Mothers today do far more work with far fewer resources than mothers of the past—and if things are going to change, then we need to start really valuing the work women do as mothers
It's a truth as old as time—every generation of parents will have unique struggles due to social, economic and political contexts. But, as a researcher specializing in motherhood and as a mother myself, I feel confident in arguing that the challenges parents face today are more complex than previous parenting cohorts.
Our world is more interconnected than it ever has been. Virtual platforms mediate day-to-day interactions. Social media feeds flood every facet of our personal and professional lives. Electronic devices play a prominent role in almost every sphere. Our social, political and economic landscape is framed by globalization and individualization. Values are linked to consumerism.
Yet we are not just passive consumers of culture: As parents, we are also active resisters and shapers.
As parents have always strived to do, we are trying to model for our children how to be contributing, responsible, happy, healthy and productive individuals. But we are also trying to equip our little future citizens with the skills they will need to face unforeseen challenges when they are adults, such as how the threat of climate change may literally reshape their environment. Simply put, the weight of this knowledge can feel overwhelming for parents.
Has it always been like this?
A brief examination of the history of motherhood reveals the increase in pressure that parents, and mothers in particular, have faced in recent centuries. In the late Victorian period, motherhood was revered as a crucial role and legitimate full-time position raising the next generation as "moral citizens." In other words, mothers were performing a service for the community.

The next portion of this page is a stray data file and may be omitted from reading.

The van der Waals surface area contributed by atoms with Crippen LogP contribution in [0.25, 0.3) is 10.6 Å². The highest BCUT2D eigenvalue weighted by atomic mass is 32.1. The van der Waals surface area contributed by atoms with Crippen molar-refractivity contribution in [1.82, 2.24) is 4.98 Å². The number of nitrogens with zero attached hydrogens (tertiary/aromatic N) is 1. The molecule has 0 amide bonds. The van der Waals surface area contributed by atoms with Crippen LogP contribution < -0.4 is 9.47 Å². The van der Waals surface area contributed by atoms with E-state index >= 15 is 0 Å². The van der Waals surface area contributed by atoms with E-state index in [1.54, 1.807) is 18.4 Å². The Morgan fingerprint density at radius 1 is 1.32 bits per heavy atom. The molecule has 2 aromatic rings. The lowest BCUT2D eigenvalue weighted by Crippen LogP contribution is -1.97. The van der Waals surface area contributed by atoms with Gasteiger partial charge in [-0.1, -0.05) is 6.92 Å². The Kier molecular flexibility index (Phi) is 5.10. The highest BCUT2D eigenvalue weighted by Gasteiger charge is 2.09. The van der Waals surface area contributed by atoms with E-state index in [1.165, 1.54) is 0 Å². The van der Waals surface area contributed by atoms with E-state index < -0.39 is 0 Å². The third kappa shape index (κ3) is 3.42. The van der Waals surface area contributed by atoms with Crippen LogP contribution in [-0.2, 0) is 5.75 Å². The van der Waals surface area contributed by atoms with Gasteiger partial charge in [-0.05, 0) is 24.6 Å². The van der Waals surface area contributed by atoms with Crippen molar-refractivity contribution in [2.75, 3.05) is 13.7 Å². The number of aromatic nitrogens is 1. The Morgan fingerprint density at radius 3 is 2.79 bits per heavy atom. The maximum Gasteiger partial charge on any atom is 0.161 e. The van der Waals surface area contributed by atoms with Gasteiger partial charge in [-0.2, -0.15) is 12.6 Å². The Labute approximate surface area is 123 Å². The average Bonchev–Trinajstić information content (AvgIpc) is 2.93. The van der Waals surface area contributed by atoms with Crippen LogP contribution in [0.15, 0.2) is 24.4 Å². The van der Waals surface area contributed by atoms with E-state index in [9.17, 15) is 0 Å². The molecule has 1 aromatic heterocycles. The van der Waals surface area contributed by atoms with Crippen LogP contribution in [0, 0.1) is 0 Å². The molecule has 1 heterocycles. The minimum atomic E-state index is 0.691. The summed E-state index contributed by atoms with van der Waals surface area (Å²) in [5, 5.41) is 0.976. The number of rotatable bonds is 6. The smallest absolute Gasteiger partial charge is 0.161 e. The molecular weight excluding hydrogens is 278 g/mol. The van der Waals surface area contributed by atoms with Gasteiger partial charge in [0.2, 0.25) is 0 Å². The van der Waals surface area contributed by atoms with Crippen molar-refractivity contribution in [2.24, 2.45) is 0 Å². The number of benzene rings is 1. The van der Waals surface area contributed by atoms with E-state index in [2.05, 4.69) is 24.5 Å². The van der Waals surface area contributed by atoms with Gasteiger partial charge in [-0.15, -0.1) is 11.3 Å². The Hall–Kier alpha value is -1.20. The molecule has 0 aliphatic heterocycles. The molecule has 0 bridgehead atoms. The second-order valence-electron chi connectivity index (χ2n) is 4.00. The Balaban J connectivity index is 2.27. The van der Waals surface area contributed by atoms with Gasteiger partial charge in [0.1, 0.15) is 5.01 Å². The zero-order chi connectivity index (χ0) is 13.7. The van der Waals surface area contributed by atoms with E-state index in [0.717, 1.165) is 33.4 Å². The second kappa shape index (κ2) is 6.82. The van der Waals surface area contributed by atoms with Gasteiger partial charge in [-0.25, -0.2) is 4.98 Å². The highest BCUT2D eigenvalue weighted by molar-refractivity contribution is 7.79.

This notion of the moral mother began to fade in the 1920s with the rise of scientific notions of motherhood, where experts began to assert their authority over child-rearing practices. Throughout the 1920s and 1930s motherhood was seen in two ways: one of the strongest pillars of a nation's social and political order, and that being a mother did not have to be completely consuming and women could also pursue activities and interests beyond children and the home.
By the 1940s, a type of anti-maternalism became mainstream, where mothers were blamed for social ills. There was also critique around the way women had constructed their identities wholly around their role as mothers. The variation demonstrated within this brief recounting reflects the ambivalence that feminist movements have had around motherhood. Sometimes motherhood has been celebrated, other times it has been denounced.
Rising expectations for parents
Today, we are in an era marked by the rise of "intensive mothering," an ideology that sets out ideals, norms and practices for being a "good mother." The "good mother" is expected to be self-sacrificing, wholly centered on her child, endlessly patient, financially secure and emotionally consumed with the task of motherhood. It is a standard that is all but unattainable.
This rise in intensive mothering has coincided with the movement of women into the paid labor force, as well as changes in our society, politics and economy. Interestingly though, research has shown that when mothers enter the paid workforce, there is no impact on the amount of time and activities that they do with their children that positively influence their development. In fact, when you look at time spent interacting with children (such as singing, reading, feeding and physically caring for them), working mothers today spend more time interacting with their children than stay-at-home moms did in 1975.